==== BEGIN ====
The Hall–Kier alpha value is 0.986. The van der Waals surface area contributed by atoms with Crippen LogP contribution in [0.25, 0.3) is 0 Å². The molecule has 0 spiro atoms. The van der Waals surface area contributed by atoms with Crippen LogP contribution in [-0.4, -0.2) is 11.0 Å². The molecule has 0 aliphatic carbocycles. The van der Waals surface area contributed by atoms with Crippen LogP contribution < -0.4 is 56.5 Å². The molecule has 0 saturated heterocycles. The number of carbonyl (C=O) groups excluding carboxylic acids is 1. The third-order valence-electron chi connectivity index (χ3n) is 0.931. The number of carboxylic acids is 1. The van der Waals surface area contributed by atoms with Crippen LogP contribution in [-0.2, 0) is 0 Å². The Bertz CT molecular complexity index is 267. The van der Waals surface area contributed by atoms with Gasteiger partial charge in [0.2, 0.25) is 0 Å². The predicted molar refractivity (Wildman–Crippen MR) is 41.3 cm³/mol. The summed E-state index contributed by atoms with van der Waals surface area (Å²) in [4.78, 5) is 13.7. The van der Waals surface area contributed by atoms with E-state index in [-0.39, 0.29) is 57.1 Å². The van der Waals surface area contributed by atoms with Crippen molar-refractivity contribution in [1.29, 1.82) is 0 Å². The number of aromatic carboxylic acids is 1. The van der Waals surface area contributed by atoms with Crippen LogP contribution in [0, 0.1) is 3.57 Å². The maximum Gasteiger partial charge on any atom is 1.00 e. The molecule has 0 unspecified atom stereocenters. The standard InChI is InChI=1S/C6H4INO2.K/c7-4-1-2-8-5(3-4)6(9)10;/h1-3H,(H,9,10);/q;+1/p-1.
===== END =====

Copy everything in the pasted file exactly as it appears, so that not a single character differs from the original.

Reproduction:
The Hall–Kier alpha value is 0.986. The van der Waals surface area contributed by atoms with Crippen LogP contribution in [0.25, 0.3) is 0 Å². The molecule has 0 spiro atoms. The van der Waals surface area contributed by atoms with Crippen LogP contribution in [-0.4, -0.2) is 11.0 Å². The molecule has 0 aliphatic carbocycles. The van der Waals surface area contributed by atoms with Crippen LogP contribution < -0.4 is 56.5 Å². The molecule has 0 saturated heterocycles. The number of carbonyl (C=O) groups excluding carboxylic acids is 1. The third-order valence-electron chi connectivity index (χ3n) is 0.931. The number of carboxylic acids is 1. The van der Waals surface area contributed by atoms with Crippen LogP contribution in [-0.2, 0) is 0 Å². The Bertz CT molecular complexity index is 267. The van der Waals surface area contributed by atoms with Gasteiger partial charge in [0.2, 0.25) is 0 Å². The predicted molar refractivity (Wildman–Crippen MR) is 41.3 cm³/mol. The summed E-state index contributed by atoms with van der Waals surface area (Å²) in [4.78, 5) is 13.7. The van der Waals surface area contributed by atoms with E-state index in [-0.39, 0.29) is 57.1 Å². The van der Waals surface area contributed by atoms with Crippen molar-refractivity contribution in [1.29, 1.82) is 0 Å². The number of aromatic carboxylic acids is 1. The van der Waals surface area contributed by atoms with Crippen LogP contribution in [0, 0.1) is 3.57 Å². The maximum Gasteiger partial charge on any atom is 1.00 e. The molecule has 0 unspecified atom stereocenters. The standard InChI is InChI=1S/C6H4INO2.K/c7-4-1-2-8-5(3-4)6(9)10;/h1-3H,(H,9,10);/q;+1/p-1.